With the words “marriage equality” on the minds and tongues of thousands of passionate progressives, in Little Rhodey and the rest of the nation, we must remind ourselves that LGBT folks face a variety of other important issues.
Sadly, studies have shown that LGBT people are 2 to 4 times as likely to commit suicide, which speaks to the severe lack of protection, support, and resources available to my community. Bisexual and transgender individuals have been largely ignored, in both straight and gay circles, (which became increasingly obvious during the repeal of DADT), and statistics measuring their mental/physical well-being reflect this. Moreover, while federal laws protect workers from being discriminated against because of their race, religion, sex, age, national origin, and disability, they can still be fired for their sexual orientation or gender identity.
Despite the optimistic “It Gets Better” mantra/movement, it gets worse: LGBT people can be evicted because of their sexual orientation or gender identity in 29 states. Seven states still ban adoption by same-sex couples. Nearly half of all homeless youth identify as LGBT, and the most prevalent reason for their homelessness is family rejection.
In an abusive same-sex relationship? Well, good luck! According to a study by the National Coalition of Anti-Violence Programs, 45% of LGBT victims were turned away when they sought assistance from a domestic violence shelter. Over half of those who filed for protection orders were denied them. This is rather disturbing, given the results of a 2010 Centers for Disease Control and Prevention survey: 61% of bisexual women and 44% of lesbian women reported intimate partner violence.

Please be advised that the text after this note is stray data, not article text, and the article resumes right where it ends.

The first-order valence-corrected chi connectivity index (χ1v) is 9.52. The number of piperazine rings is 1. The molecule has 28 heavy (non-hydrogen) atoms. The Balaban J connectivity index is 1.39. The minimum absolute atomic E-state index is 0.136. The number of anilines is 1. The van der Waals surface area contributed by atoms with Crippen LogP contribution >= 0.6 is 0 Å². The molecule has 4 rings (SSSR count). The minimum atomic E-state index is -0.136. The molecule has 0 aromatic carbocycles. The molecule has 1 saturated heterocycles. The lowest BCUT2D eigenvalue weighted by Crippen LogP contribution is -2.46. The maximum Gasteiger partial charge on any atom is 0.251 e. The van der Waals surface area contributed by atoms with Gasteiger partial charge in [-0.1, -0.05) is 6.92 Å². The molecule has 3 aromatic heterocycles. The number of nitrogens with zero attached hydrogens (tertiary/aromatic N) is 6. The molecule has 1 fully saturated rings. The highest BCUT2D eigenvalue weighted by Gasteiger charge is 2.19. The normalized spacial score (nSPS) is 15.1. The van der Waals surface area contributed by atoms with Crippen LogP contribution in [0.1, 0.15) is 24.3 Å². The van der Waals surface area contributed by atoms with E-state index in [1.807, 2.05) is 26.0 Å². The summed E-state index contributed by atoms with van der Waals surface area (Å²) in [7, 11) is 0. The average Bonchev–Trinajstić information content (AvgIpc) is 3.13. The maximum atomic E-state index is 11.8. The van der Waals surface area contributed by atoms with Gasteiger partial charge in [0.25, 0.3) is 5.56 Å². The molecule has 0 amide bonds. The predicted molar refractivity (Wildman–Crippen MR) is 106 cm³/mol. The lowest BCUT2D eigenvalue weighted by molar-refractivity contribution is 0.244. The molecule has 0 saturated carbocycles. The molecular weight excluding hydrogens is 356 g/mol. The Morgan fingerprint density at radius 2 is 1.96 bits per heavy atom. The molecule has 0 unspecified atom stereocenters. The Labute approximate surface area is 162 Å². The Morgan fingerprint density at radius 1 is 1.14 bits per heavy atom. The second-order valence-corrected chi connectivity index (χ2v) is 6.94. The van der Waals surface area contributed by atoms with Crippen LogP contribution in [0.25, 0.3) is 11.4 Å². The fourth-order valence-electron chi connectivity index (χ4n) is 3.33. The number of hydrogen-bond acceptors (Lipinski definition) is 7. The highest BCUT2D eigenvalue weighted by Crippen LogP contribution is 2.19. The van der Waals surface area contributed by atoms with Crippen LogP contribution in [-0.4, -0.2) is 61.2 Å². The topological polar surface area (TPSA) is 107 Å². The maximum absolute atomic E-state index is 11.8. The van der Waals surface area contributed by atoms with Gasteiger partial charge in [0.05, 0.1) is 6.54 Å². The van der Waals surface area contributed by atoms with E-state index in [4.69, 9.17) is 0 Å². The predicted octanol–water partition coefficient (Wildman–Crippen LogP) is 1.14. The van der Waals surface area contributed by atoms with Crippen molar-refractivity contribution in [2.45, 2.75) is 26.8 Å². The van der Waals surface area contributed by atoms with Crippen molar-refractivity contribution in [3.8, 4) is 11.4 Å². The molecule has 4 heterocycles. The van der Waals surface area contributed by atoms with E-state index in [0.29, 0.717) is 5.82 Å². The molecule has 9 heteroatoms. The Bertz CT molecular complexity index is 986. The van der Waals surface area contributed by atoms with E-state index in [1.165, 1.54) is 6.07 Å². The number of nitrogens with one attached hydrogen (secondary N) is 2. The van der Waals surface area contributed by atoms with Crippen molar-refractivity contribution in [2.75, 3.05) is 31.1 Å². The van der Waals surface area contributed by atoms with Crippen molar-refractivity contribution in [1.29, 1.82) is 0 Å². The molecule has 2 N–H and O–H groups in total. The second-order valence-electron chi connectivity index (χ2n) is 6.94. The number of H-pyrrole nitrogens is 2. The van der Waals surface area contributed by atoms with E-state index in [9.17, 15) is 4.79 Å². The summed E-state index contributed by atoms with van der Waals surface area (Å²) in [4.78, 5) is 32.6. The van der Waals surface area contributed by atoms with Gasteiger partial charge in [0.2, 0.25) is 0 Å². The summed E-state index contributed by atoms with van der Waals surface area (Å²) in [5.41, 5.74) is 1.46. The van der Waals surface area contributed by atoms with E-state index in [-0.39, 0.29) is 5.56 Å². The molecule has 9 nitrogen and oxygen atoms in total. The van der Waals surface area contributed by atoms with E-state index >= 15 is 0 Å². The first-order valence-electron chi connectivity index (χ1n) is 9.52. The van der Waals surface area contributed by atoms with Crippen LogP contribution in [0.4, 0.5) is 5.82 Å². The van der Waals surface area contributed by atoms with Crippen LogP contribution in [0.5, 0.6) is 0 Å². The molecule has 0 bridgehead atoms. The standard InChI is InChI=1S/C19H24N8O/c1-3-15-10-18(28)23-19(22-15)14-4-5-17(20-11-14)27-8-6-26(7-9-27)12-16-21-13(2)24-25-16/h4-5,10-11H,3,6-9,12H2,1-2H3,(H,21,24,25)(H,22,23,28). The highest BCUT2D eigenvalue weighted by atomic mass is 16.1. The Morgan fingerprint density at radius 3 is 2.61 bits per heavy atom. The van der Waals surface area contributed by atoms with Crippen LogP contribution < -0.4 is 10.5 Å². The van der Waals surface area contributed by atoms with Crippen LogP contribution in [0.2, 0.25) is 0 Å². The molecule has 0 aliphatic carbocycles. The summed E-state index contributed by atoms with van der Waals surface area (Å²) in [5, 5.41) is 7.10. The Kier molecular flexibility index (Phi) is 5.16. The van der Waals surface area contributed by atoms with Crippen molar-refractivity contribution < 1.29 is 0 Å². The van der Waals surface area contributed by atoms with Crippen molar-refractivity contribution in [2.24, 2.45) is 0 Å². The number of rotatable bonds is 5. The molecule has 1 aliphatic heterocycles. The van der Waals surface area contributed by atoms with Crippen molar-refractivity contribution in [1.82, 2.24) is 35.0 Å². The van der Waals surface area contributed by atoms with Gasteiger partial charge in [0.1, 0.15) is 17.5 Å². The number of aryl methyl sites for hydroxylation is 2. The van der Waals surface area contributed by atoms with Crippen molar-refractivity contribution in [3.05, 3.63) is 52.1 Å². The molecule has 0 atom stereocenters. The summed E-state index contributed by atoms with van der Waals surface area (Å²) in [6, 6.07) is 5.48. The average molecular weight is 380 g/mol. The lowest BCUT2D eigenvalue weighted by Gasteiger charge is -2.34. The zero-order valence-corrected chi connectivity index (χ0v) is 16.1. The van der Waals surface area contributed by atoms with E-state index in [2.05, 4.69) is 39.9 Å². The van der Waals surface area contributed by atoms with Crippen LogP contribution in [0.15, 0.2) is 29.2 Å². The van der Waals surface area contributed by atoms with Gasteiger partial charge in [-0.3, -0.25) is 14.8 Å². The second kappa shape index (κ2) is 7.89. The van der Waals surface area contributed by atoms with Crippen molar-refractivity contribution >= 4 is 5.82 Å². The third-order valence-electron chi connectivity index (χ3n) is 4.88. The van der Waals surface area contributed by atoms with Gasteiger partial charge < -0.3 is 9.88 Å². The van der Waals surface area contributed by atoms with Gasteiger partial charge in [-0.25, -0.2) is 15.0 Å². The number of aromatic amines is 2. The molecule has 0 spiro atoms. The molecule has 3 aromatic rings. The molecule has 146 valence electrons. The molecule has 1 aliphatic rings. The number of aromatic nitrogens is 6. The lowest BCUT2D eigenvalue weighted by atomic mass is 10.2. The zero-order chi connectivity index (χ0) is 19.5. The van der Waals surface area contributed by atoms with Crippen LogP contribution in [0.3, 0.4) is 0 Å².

With all of our focus on same-sex marriage, it is essential to avoid putting these conversations on the back burner. Speaking as a bisexual woman in a long-term relationship with another bisexual woman, I know from experience how challenging it is to remain healthy, strong, confident, and safe, in the face of homophobic attitudes, hostile work environments, and much worse. If we think that our work is done because marriage equality has been won, we are terribly mistaken.
And on that note, my friends and allies, as the season of Pride approaches, check out some wonderful events happening in the Ocean State this month:
April 3 PFLAG of Greater Providence meeting, 6:45-8:45 p.m. The Met School, 325 Public St., Providence. 751-7571.
April 5 Luna’s Ladies Night, 9 p.m. Roots Cultural Center, 276 Westminster St., Providence. Live music, DJ, special events. 21+ $6 cover. See www.lunaspvd.com.
April 7 RI Pride Triple Crown Pageant, 7-10 p.m. Providence Biltmore Hotel, 11 Dorrance St. Doors open at 6 p.m. For more information & tickets see www.prideri.com, or e-mail Info@prideri.com.
April 14 RI Prime Timers, 4:30-7p.m. Social and networking for gay and bisexual men 40+. Social, dinner and meeting. www.riprimetimers.org or call Steve at 996-3010.
April 16 Borderlands 7-9 p.m. A peer-led support group open to transgender, transsexual, gender-variant, and intersex people and to those who are questioning. Meeting location is withheld for participant privacy. See firstname.lastname@example.org for more info.
April 25 RI GLADHour: Happy Hour for Fans of LGBT Equal Justice 6-8:30 p.m. Ri Ra Irish Pub. Complimentary hors d’oeuvres • Hear from Janson Wu, GLAD Staff Attorney, about GLAD’s ground-breaking work for marriage equality in Rhode Island